# Total differential

by pluton   Last Updated October 09, 2019 15:20 PM

I am considering a function $$f(x,y)$$ with all the appropriate assumptions so that what comes next is well defined. I think we have the equivalence: $$\mathrm{d}f=\frac{\partial f}{\partial x}\mathrm{d}x+\frac{\partial f}{\partial y}\mathrm{d}y=0\Leftrightarrow \frac{\partial f}{\partial x}=\frac{\partial f}{\partial y}=0$$ What is the exact mathematical argument behind this? How should the quantities $$\mathrm{d}x$$ and $$\mathrm{d}y$$ be treated?

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#### Answers 2

Paritial answer: Your equivalence is not true in general.

Let´s say $$f(x,y)=x^{0.5}\cdot y^{0.5} \ \ \forall x,y>0$$, Then we have the partial derivatives

$$\frac{\partial f}{\partial x}=0.5\cdot x^{-0.5}\cdot y^{0.5}, \frac{\partial f}{\partial y}=0.5\cdot x^{0.5}\cdot y^{-0.5}$$

Let us inspect the point at $$x=y=1$$

$$\frac{\partial f}{\partial x}\mathrm{d}x+\frac{\partial f}{\partial y}\mathrm{d}y=0\Rightarrow 0.5dx+0.5dy=0\Rightarrow \boxed{dx=-dy}$$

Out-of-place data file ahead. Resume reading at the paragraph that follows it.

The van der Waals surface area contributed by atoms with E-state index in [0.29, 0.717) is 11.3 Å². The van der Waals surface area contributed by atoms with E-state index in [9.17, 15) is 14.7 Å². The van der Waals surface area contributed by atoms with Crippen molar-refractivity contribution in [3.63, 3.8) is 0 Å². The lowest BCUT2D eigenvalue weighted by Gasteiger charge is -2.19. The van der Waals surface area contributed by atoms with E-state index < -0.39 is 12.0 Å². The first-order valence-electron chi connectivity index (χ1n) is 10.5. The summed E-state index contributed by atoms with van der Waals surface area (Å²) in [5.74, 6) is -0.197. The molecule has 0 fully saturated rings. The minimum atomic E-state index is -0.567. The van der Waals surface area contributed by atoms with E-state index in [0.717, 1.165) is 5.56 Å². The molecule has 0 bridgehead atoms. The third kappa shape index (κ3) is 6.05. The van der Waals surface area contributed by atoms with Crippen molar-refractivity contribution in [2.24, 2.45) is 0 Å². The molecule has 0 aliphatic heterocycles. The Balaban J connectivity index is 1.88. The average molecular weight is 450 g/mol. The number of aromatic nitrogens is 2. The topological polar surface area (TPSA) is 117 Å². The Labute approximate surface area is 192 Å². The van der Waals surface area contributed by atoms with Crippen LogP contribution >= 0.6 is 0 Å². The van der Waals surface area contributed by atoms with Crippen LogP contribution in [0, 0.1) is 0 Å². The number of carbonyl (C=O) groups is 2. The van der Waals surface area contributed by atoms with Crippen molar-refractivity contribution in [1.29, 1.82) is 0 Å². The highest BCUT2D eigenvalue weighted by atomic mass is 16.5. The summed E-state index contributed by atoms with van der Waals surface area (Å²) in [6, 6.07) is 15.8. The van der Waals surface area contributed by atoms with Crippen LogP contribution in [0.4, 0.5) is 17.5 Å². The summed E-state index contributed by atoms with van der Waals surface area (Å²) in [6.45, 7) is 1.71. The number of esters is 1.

So here $$\frac{\partial f}{\partial x}=\frac{\partial f}{\partial y}=0.5\neq 0$$.

And for $$dx$$ and $$dy$$ there are several combinations possible.

callculus
October 09, 2019 14:25 PM

You have to understand the real nature of $$df, dx$$ and $$dy$$, and to be precise in your statement.

First of all, you have to understand that $$df$$ is the differential at a point $$(x_0,y_0)\in\mathbb{R}^2$$, so at least you should write

$$df= \frac{\partial f}{\partial x}(x_0,y_0)\mathrm{d}x+\frac{\partial f}{\partial y}(x_0,y_0)\mathrm{d}y$$.

Now $$df,dx$$ and $$dy$$ are linear forms on $$\mathbb{R}^2$$.

The notation $$dx$$ denotes the linear from $$(h,k)\in\mathbb{R}^2\mapsto h\in\mathbb{R}$$, while $$dy$$ is the linear form $$(h,k)\in\mathbb{R}^2\mapsto k\in\mathbb{R}$$.

Then $$df$$ is a linear combination of the linear forms $$dx$$ and $$dy$$. It is easy to check that $$dx$$ and $$dy$$ are linearly independant. In particular, if $$df=0$$, it is equivalent taht the coefficients of the combinations are both $$0$$.

If you prefer a direct argument (which amounts to what I said previously), we may rewrite the equality as follows:

$$df(h,k)=\frac{\partial f}{\partial x}(x_0,y_0)h+\frac{\partial f}{\partial y}(x_0,y_0)k=0$$ for all $$(h,k)\in\mathbb{R}^2$$.

Setting $$(h,k)=(1,0)$$, then $$(h,k)=(0,1)$$ yields the desired equivalence.

GreginGre
October 09, 2019 15:17 PM